Age no barrier for Bishop Auckland mum and veteran athlete Joss Harwood
PUBLISHED: 13:06 16 July 2012 | UPDATED: 21:38 20 February 2013
World champion hurdler, award winning business woman, cancer survivor and charity fundraiser, Bishop Auckland athlete Joss Harwood talks to Sue Campbell
Joss Harwood often gets taken for much younger than her age. But this is a woman who has been competing in top flight athletics spanning 40 years. And after a break during which she battled cancer, shes back to try for another world record.
Joss, born in Edinburgh, brought up in Hartlepool from primary school age and now living in Bishop Auckland, County Durham, hopes to hurdle into the world and European record books by competing in the 55+ age group at the European indoor athletics championships in San Sebastian in Spain next March.
Joss (actually Jocelyn but only my mother calls me that) started in hurdling when she was 14 and got to national schools championships level. Like a lot of young people other priorities, including marriage, took precedence for a while, but she returned to athletics in her 30s.
My first coach was a woman called Doreen Watson from Hartlepool. She was my contemporary, a wonderful coach and great friend. She died at aged 31 from breast cancer and I can still see her in my minds eye when I stand on a start line, ready to race, said Joss.
After she was diagnosed and the news was bad, I remember her sitting talking to me about my future and all I could think about was hers, and how it was being cut so short. It seemed such a waste.
In Olympic year 1988, Joss was picked for the Scottish national team and two years later aged 32, she ran her fastest time of 8.52 seconds to break the Scottish indoor record for 60 metres hurdles a record which stood for 20 years.
I then moved into being a Masters Athlete, and aged 35 went on to compete and break records in Japan and the USA in 100m hurdles and 200 metres. It was a fantastic period in my life.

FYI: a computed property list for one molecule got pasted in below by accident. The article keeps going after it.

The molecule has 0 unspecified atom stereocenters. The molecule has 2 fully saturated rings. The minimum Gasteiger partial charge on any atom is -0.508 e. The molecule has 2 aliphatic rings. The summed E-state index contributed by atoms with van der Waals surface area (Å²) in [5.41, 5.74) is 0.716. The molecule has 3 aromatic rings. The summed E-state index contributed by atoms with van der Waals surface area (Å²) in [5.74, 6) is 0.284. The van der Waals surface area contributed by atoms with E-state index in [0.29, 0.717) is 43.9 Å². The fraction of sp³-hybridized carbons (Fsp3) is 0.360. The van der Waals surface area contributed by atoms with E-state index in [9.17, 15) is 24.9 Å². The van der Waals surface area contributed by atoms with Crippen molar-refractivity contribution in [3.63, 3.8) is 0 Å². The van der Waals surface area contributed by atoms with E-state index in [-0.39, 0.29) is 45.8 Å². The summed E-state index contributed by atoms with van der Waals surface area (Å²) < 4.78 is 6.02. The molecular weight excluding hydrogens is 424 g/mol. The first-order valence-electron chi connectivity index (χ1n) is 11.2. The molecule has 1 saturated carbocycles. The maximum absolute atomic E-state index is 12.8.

Then, aged 40, she competed in her age group on home ground, in Hexham. She broke the British, European and World records for the outdoor 80 metres hurdles in one fell swoop.
There was a huge satisfaction at beating those records at that age. I ran faster than I had when I was 17. It was a really amazing feeling and the British record of 11.68 seconds still stands today.
Joss then took a break and concentrated on her career. She is founder Director of Eldon Financial Planning of Bishop Auckland, which she has built, with her partner Tony Conner into an award winning business.
At 50, athletics called Joss again and in 2008 she went to France to win the 60 metres indoor hurdles with a world record time of 9.62.
It felt great. But the real inspiration was watching the athletes who are 90 years old plus, and thinking look at them go!
A brush with cancer a melanoma, which has been successfully removed, although still under review took her away from the track for a while. But now Joss is back training hard, with her sights firmly set on a new world record for her age group, which currently stands at 9.84 seconds.
Training in the dark, running up hills, going until you feel sick are some of the sacrifices you make as an athlete, said Joss. And that discipline transfers into business setting goals, overcoming adversity, team working. Its a process that makes you successful in life.